• Even the expected strong increase in global LNG demand is due, in part, to sustainability policies seeking ways to curb more carbon-intensive energy sources, primarily coal.
  • And finally, other sustainability elements will have an impact on the broad energy landscape and the way companies operate:
    • Environmental consciousness is shaping consumer reactions, investor appetite and government response.
    • Reputational risk, regulation and overall water scarcity influence water management.
    • Flagship green cities, motivated to reduce local emissions, are implementing tolls, regulating traffic and sourcing renewable energy.
    • End-of-life battery management poses new implications for recycling and remanufacturing, creating second-life opportunities.

Noteworthy modifications to trends captured in our 2017 study include OPEC+ production, oil and gas cost indices, solar power costs and battery storage costs:

  • OPEC+ production. The global oil market is highly sensitive to the production volume of OPEC+, the expanded bloc following the agreement by OPEC and other oil-producing nations (most notably Russia) to curtail production in December 2016. Forecasts vary widely for OPEC production through 2030. What is new is that forecasts for Russian production have diverged, with some forecasts now showing a steady increase through 2030—a departure from the near-consensus view only a few years ago that Russian production would steadily decrease in the 2020s. To capture the range in forecasts, we model 2030 Russian production from 9 to 12 million barrels per day (Mbbl/d) in this study.
  • Oil and gas cost indices. In response to the downturn in mid-2014, oil and gas companies cut costs and reduced capital spending and intensity. By 2016, their efforts had produced the expected results, but it was not yet clear if these results could be sustained. Today, it appears the industry has restructured in a substantial and maintainable way, even allowing for some factor cost increases in the short term. In this year’s study, we project lower cost indices across all plays in the medium to long term. For unconventionals, this is equivalent to adopting modified experience curves for all scenarios (see Figure 2). In our 2017 study, we applied the e-curve only to the Oil and Gas Superabundance scenario.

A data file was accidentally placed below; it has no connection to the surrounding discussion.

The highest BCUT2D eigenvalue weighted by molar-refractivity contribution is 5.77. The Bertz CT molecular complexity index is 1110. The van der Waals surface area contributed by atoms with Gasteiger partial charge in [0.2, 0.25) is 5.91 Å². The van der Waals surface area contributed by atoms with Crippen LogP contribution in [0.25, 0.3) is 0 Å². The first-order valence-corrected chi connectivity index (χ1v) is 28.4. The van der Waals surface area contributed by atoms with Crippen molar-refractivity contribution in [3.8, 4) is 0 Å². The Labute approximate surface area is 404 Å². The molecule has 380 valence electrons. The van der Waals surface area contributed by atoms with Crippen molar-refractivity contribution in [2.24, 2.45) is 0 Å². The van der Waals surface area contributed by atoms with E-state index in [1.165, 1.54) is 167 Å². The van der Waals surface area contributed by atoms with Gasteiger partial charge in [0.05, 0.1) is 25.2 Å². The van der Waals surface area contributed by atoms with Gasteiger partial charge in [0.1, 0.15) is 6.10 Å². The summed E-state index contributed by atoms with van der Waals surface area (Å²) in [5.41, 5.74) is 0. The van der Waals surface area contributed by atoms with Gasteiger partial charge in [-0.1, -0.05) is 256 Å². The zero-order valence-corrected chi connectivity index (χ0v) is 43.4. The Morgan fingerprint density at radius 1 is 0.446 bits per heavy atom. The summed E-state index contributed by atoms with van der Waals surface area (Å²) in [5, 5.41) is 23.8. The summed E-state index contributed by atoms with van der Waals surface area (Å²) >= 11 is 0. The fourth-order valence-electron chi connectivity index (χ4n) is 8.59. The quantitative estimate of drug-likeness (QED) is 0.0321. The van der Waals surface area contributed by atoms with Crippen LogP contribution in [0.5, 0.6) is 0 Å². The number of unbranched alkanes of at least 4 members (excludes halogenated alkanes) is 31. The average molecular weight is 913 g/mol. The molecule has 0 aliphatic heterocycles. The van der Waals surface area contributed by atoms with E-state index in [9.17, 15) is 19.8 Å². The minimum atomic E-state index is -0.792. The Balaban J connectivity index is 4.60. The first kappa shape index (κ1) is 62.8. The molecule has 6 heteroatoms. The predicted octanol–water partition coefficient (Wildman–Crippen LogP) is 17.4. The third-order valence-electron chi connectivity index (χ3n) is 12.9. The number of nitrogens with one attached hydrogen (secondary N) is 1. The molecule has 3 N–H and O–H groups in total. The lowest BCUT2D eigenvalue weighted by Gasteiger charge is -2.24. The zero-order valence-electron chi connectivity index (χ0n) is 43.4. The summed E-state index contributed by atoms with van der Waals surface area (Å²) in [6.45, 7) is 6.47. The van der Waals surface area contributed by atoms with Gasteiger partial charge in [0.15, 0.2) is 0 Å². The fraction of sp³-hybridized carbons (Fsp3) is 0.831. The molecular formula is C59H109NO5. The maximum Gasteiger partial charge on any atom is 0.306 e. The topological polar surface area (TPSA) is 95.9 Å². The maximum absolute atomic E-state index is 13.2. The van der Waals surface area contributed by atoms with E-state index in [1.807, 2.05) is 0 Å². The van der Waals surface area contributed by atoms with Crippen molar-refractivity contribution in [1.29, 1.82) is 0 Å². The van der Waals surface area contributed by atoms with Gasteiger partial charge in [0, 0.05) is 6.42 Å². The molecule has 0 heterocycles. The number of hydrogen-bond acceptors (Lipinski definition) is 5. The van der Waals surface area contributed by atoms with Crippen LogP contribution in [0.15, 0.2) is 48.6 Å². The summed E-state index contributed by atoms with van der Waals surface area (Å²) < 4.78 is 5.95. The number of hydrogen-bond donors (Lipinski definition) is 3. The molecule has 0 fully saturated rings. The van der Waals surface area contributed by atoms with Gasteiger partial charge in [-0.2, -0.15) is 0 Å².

Figure 2

North American unconventionals will converge to their respective experience curves over time

  • Solar power costs. As in the 2017 study, we use learning curves to project wind and solar power costs into the future. One notable change is that solar power costs may have hit an inflection point and could be following an even steeper learning curve (from a 24% to a 34% slope). Market dynamics seem to be driving this inflection point with competitive auctions up from 20% in 2016 to 60% by 2022 (excluding China).
  • Battery storage costs. The cost of battery storage has plummeted by about 80% since 2010 and is forecast to continue falling as storage system costs (battery pack, power electronics and periphery) are forecast to fall another 60% by 2030. As such, battery storage is uniquely positioned to impact every aspect of the electricity value chain. In particular, battery costs are becoming more competitive with peaking plants, putting one-third of US gas peaker capacity at risk from four-hour storage by the mid-2020s. In addition, falling battery storage costs are increasing the attractiveness of storage as an add-on option to renewables projects, especially for solar, where intermittence is more predictable. So-called +storage is an attractive add-on to solar projects enabling meaningful additional returns, driving even greater penetration into the power generation mix.

Three scenarios (still) capture the most important trends

As mentioned, in order to provide a temporal view of how similar scenarios result in different forecasts over time, we adapted the three broad scenarios from our 2017 study (see Figure 3).

Figure 3

Scenarios align with three popular themes as in the 2017 study

Again, as in the 2017 study, we take a decidedly rational economic approach to how we align the various trends to each scenario and how we model the outputs:

  • Variables that reinforce low-cost oil and gas supply correlate with variables that reinforce oil and gas demand and together mitigate adoption of renewables.